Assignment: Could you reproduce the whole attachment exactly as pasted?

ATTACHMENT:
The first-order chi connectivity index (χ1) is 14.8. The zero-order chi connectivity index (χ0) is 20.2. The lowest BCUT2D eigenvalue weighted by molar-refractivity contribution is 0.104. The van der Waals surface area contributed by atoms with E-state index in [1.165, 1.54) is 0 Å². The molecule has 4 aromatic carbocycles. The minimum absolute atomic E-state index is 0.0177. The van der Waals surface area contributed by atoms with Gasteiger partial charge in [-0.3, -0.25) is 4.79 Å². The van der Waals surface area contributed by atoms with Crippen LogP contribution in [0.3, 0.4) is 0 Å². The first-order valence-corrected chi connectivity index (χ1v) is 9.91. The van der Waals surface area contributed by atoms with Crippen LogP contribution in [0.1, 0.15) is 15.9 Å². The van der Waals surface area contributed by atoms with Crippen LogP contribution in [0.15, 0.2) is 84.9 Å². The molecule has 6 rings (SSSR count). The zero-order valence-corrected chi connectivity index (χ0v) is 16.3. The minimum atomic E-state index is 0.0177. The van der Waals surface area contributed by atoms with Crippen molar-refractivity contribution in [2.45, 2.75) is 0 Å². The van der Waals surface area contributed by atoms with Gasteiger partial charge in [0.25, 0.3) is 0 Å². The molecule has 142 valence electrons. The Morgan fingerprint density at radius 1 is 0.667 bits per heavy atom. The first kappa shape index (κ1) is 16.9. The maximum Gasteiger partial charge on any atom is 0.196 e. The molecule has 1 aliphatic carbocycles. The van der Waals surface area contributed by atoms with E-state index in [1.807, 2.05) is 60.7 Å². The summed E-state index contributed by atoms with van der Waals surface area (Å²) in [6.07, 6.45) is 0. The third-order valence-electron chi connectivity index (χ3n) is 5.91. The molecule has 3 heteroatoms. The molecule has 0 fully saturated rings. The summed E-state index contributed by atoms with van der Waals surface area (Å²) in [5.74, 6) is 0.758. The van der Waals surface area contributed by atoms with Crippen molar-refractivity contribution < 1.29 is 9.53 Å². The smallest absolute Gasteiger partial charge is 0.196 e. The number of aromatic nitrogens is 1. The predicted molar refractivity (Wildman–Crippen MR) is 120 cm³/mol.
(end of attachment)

The first-order chi connectivity index (χ1) is 14.8. The zero-order chi connectivity index (χ0) is 20.2. The lowest BCUT2D eigenvalue weighted by molar-refractivity contribution is 0.104. The van der Waals surface area contributed by atoms with E-state index in [1.165, 1.54) is 0 Å². The molecule has 4 aromatic carbocycles. The minimum absolute atomic E-state index is 0.0177. The van der Waals surface area contributed by atoms with Gasteiger partial charge in [-0.3, -0.25) is 4.79 Å². The van der Waals surface area contributed by atoms with Crippen LogP contribution in [0.3, 0.4) is 0 Å². The first-order valence-corrected chi connectivity index (χ1v) is 9.91. The van der Waals surface area contributed by atoms with Crippen LogP contribution in [0.1, 0.15) is 15.9 Å². The van der Waals surface area contributed by atoms with Crippen LogP contribution in [0.15, 0.2) is 84.9 Å². The molecule has 6 rings (SSSR count). The zero-order valence-corrected chi connectivity index (χ0v) is 16.3. The minimum atomic E-state index is 0.0177. The van der Waals surface area contributed by atoms with Crippen molar-refractivity contribution in [2.45, 2.75) is 0 Å². The van der Waals surface area contributed by atoms with Gasteiger partial charge in [0.25, 0.3) is 0 Å². The molecule has 142 valence electrons. The Morgan fingerprint density at radius 1 is 0.667 bits per heavy atom. The first kappa shape index (κ1) is 16.9. The maximum Gasteiger partial charge on any atom is 0.196 e. The molecule has 1 aliphatic carbocycles. The van der Waals surface area contributed by atoms with E-state index in [1.807, 2.05) is 60.7 Å². The summed E-state index contributed by atoms with van der Waals surface area (Å²) in [6.07, 6.45) is 0. The third-order valence-electron chi connectivity index (χ3n) is 5.91. The molecule has 3 heteroatoms. The molecule has 0 fully saturated rings. The summed E-state index contributed by atoms with van der Waals surface area (Å²) in [5.74, 6) is 0.758. The van der Waals surface area contributed by atoms with Crippen molar-refractivity contribution < 1.29 is 9.53 Å². The smallest absolute Gasteiger partial charge is 0.196 e. The number of aromatic nitrogens is 1. The predicted molar refractivity (Wildman–Crippen MR) is 120 cm³/mol.